Monday 22 Jun 2015
Work to upgrade railway between Corby and Kettering enters next phase
A major project which will pave the way for more passenger services between Corby, Kettering and London has entered its next phase as work in the Kettering area will start this week.
Since last September, engineers have been working to reinstate a second track between Kettering and Corby in response to growing demand for passenger and freight services.
The £103m project will pave the way for additional passenger and freight services from the end of 2017.
From June 22 to July 20, piling work to widen and strengthen the existing railway embankment which will allow the existing line to be realigned, and the second line to be installed will be carried out in the Kettering area.
Steve Hughes, Network Rail area director, said: “This vital work will double capacity on this stretch of the network boosting rail travel for thousands of passengers on this route.
“This investment we are making in the region will take a Victorian railway into the twenty-first century paving the way for smoother and better journeys for passengers. We thank our neighbours for their patience.”
The work will be carried out overnight at weekends and on some midweek nights. The piling work inevitably involves some noise, which may cause lineside residents some disturbance. Residents living within 500 metres of the work have been notified via letter.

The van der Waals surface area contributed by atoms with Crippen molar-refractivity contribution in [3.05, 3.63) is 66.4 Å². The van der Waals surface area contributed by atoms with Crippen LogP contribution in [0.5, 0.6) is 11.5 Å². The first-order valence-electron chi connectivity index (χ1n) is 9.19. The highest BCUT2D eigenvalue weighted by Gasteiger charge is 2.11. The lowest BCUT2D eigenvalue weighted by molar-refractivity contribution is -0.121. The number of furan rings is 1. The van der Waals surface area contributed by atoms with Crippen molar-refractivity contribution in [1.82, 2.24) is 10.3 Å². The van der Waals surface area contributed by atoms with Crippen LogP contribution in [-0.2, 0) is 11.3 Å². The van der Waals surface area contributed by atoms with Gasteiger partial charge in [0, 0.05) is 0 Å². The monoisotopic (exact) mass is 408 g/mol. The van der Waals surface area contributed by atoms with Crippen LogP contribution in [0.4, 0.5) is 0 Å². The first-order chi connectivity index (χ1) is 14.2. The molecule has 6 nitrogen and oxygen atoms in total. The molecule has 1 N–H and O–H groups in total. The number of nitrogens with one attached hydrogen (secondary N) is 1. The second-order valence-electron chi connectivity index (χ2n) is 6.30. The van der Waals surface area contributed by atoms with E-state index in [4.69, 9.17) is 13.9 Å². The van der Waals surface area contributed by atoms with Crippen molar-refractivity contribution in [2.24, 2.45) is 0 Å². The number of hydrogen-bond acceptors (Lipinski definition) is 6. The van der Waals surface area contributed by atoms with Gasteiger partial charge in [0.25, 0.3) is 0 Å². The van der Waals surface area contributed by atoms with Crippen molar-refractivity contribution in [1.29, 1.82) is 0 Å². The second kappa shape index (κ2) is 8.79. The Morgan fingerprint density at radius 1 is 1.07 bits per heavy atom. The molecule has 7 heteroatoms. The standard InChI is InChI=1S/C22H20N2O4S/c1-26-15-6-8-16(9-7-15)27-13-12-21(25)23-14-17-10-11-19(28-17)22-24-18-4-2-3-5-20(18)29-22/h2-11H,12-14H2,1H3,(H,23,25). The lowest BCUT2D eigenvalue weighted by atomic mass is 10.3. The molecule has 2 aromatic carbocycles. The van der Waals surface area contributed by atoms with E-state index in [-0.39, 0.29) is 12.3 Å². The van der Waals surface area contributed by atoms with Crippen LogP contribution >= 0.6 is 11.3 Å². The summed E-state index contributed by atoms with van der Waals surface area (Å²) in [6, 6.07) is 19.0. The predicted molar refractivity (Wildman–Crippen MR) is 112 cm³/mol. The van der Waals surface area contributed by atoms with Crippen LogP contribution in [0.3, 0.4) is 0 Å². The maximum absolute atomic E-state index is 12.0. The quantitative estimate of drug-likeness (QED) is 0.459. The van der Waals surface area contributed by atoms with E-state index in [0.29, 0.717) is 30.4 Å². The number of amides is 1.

Currently, an hourly service runs on a single line between Corby and Kettering. The second track on the line between Corby and Kettering was removed in 1986 when traffic decreased with the closure of steelmaking in the town.
Passengers / community members
Network Rail national helpline
03457 11 41 41
Latest travel advice
Please visit National Rail Enquiries
Network Rail press office - Sam Kelly
Media Relations Manager
0779 564 7014
About Network Rail
We own, operate and develop Britain's railway infrastructure; that's 20,000 miles of track, 30,000 bridges, tunnels and viaducts and the thousands of signals, level crossings and stations. We run 20 of the UK's largest stations while all the others, over 2,500, are run by the country's train operating companies.
Usually, there are almost five million journeys made in the UK and over 600 freight trains run on the network. People depend on Britain's railway for their daily commute, to visit friends and loved ones and to get them home safe every day. Our role is to deliver a safe and reliable railway, so we carefully manage and deliver thousands of projects every year that form part of the multi-billion pound Railway Upgrade Plan, to grow and expand the nation's railway network to respond to the tremendous growth and demand the railway has experienced - a doubling of passenger journeys over the past 20 years.